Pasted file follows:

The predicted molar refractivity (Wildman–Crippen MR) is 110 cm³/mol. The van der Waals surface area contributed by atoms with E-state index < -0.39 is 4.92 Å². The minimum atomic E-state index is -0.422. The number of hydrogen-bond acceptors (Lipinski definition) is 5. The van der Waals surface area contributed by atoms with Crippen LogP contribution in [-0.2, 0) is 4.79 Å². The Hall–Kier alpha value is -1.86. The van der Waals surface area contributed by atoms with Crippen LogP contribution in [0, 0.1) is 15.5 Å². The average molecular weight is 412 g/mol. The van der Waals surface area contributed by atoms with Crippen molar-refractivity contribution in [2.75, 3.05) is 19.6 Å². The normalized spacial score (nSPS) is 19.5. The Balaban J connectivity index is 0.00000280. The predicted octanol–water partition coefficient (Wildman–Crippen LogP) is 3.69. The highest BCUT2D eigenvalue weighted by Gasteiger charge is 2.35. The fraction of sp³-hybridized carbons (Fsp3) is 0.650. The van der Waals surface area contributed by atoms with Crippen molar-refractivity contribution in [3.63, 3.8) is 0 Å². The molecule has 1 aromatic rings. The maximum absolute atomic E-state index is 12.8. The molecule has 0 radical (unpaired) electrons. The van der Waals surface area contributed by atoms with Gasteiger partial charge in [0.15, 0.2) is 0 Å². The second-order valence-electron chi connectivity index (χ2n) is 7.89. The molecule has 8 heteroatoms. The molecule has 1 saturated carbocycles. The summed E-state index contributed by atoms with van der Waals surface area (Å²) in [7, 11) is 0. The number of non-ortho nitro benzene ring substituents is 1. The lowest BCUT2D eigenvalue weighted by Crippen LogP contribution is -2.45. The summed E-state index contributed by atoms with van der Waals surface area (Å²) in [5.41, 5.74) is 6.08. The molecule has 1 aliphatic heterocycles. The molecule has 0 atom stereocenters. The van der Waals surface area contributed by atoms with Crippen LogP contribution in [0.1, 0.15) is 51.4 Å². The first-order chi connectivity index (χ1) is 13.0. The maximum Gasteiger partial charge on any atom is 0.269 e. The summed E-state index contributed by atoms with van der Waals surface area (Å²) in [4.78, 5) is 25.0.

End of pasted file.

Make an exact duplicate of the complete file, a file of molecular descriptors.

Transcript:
The predicted molar refractivity (Wildman–Crippen MR) is 110 cm³/mol. The van der Waals surface area contributed by atoms with E-state index < -0.39 is 4.92 Å². The minimum atomic E-state index is -0.422. The number of hydrogen-bond acceptors (Lipinski definition) is 5. The van der Waals surface area contributed by atoms with Crippen LogP contribution in [-0.2, 0) is 4.79 Å². The Hall–Kier alpha value is -1.86. The van der Waals surface area contributed by atoms with Crippen LogP contribution in [0, 0.1) is 15.5 Å². The average molecular weight is 412 g/mol. The van der Waals surface area contributed by atoms with Crippen molar-refractivity contribution in [2.75, 3.05) is 19.6 Å². The normalized spacial score (nSPS) is 19.5. The Balaban J connectivity index is 0.00000280. The predicted octanol–water partition coefficient (Wildman–Crippen LogP) is 3.69. The highest BCUT2D eigenvalue weighted by Gasteiger charge is 2.35. The fraction of sp³-hybridized carbons (Fsp3) is 0.650. The van der Waals surface area contributed by atoms with Crippen molar-refractivity contribution in [3.63, 3.8) is 0 Å². The molecule has 1 aromatic rings. The maximum absolute atomic E-state index is 12.8. The molecule has 0 radical (unpaired) electrons. The van der Waals surface area contributed by atoms with Gasteiger partial charge in [0.15, 0.2) is 0 Å². The second-order valence-electron chi connectivity index (χ2n) is 7.89. The molecule has 8 heteroatoms. The molecule has 1 saturated carbocycles. The summed E-state index contributed by atoms with van der Waals surface area (Å²) in [7, 11) is 0. The number of non-ortho nitro benzene ring substituents is 1. The lowest BCUT2D eigenvalue weighted by Crippen LogP contribution is -2.45. The summed E-state index contributed by atoms with van der Waals surface area (Å²) in [5.41, 5.74) is 6.08. The molecule has 1 aliphatic heterocycles. The molecule has 0 atom stereocenters. The van der Waals surface area contributed by atoms with Crippen LogP contribution in [0.1, 0.15) is 51.4 Å². The first-order chi connectivity index (χ1) is 13.0. The maximum Gasteiger partial charge on any atom is 0.269 e. The summed E-state index contributed by atoms with van der Waals surface area (Å²) in [4.78, 5) is 25.0.